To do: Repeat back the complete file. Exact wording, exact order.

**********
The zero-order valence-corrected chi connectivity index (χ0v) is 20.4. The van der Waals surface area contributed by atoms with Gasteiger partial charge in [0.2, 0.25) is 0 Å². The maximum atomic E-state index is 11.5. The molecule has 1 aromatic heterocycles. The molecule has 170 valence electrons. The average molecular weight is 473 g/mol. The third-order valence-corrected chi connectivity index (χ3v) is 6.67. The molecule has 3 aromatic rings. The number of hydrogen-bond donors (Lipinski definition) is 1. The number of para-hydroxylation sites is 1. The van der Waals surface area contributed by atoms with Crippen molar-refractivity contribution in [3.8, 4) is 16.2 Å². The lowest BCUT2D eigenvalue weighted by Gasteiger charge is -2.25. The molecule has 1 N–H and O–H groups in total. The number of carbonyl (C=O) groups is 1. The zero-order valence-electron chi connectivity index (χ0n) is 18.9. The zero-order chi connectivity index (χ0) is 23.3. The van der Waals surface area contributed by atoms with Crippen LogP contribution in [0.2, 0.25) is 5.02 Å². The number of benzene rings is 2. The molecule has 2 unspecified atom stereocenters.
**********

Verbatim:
The zero-order valence-corrected chi connectivity index (χ0v) is 20.4. The van der Waals surface area contributed by atoms with Gasteiger partial charge in [0.2, 0.25) is 0 Å². The maximum atomic E-state index is 11.5. The molecule has 1 aromatic heterocycles. The molecule has 170 valence electrons. The average molecular weight is 473 g/mol. The third-order valence-corrected chi connectivity index (χ3v) is 6.67. The molecule has 3 aromatic rings. The number of hydrogen-bond donors (Lipinski definition) is 1. The number of para-hydroxylation sites is 1. The van der Waals surface area contributed by atoms with Crippen molar-refractivity contribution in [3.8, 4) is 16.2 Å². The lowest BCUT2D eigenvalue weighted by Gasteiger charge is -2.25. The molecule has 1 N–H and O–H groups in total. The number of carbonyl (C=O) groups is 1. The zero-order valence-electron chi connectivity index (χ0n) is 18.9. The zero-order chi connectivity index (χ0) is 23.3. The van der Waals surface area contributed by atoms with Crippen LogP contribution in [0.2, 0.25) is 5.02 Å². The number of benzene rings is 2. The molecule has 2 unspecified atom stereocenters.